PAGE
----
TPA, Ansible, and sudo v23

TPA uses Ansible with sudo to execute tasks with elevated privileges on target instances. It's important to understand how Ansible uses sudo (which isn't specific to TPA) and the consequences to systems managed with TPA.

TPA needs root privileges;

  • To install packages (required packages using the operating system's native package manager and optional packages using pip)
  • To stop, reload, and restart services (that is, Postgres, repmgr, efm, etcd, haproxy, pgbouncer, and so on)
  • To perform a variety of other tasks (such as gathering cluster facts, performing switchover, and setting up cluster nodes)

TPA also must be able to use sudo. You can make it ssh in as root directly by setting ansible_user: root, but it still uses sudo to execute tasks as other users (for example, postgres).

Ansible sudo invocations

When Ansible runs a task using sudo, you see a process on the target instance that looks something like this:

/bin/bash -c 'sudo -H -S -n  -u root /bin/bash -c \
  '"'"'echo BECOME-SUCCESS-kfoodiiprztsyerriqbjuqhhbemejgpc ; \
  /usr/bin/python2'"'"' && sleep 0'

Users who were expecting something like sudo yum install -y xyzpkg are often surprised by this. By and large, most tasks in Ansible invoke a Python interpreter to execute Python code rather than executing recognizable shell commands. (Playbooks can execute raw shell commands, but TPA uses such tasks only to bootstrap a Python interpreter.)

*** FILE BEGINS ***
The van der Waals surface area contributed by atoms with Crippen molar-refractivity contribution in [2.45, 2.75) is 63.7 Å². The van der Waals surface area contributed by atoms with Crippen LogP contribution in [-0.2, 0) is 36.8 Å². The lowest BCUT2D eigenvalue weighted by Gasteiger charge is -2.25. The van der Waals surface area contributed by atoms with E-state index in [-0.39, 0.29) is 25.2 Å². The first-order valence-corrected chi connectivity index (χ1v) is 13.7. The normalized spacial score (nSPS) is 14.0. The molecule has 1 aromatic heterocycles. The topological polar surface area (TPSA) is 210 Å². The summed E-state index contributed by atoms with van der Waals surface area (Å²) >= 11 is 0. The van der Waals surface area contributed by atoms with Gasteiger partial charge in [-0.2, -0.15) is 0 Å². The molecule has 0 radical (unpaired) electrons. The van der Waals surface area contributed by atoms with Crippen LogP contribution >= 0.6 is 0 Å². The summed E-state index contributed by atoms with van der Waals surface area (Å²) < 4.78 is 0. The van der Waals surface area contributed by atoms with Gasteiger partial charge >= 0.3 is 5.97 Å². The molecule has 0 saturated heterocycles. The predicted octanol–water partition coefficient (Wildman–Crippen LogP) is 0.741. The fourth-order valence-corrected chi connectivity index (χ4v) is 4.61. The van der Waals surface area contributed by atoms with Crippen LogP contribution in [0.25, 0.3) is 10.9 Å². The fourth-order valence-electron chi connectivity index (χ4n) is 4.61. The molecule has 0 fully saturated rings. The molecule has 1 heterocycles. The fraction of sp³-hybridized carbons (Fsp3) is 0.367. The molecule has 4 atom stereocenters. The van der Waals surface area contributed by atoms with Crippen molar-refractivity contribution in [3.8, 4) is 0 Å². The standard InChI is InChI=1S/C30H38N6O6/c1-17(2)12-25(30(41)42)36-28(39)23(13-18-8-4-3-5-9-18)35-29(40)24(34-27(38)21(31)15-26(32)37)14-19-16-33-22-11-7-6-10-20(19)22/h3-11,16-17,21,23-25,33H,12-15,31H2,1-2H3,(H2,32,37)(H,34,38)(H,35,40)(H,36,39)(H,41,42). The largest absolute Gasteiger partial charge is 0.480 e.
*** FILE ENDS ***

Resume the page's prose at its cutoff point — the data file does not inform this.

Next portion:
Ansible modules contain Python code of varying complexity, and an Ansible playbook isn't just a shell script written in YAML format. There's no way to “extract” shell commands that do the same thing as executing an arbitrary Ansible playbook.

One significant consequence of how Ansible uses sudo is that privilege escalation must be general. It isn't possible to limit sudo invocations to specific commands in sudoers.conf, as some administrators are used to doing. Most tasks just invoke Python. You could have restricted sudo access to Python if it weren't for the random string in every command. However, once Python is running as root, there's no effective limit on what it can do anyway.

Executing Python modules on target hosts is how Ansible works. None of this is specific to TPA, and these considerations apply equally to any other Ansible playbook.


  • Use SSH public-key-based authentication to access target instances.

  • Allow the SSH user to execute sudo commands without a password.

  • Restrict access by time rather than by command.

TPA needs access only when you're first setting up your cluster or running tpaexec deploy again to make configuration changes, for example, during a maintenance window. Until then, you can disable its access entirely, which is a one-line change for both ssh and sudo.

During deployment, everything Ansible does is generally predictable based on what the playbooks are doing and the parameters you provide. Each action is visible in the system logs on the target instances as well as in the Ansible log on the machine where tpaexec runs.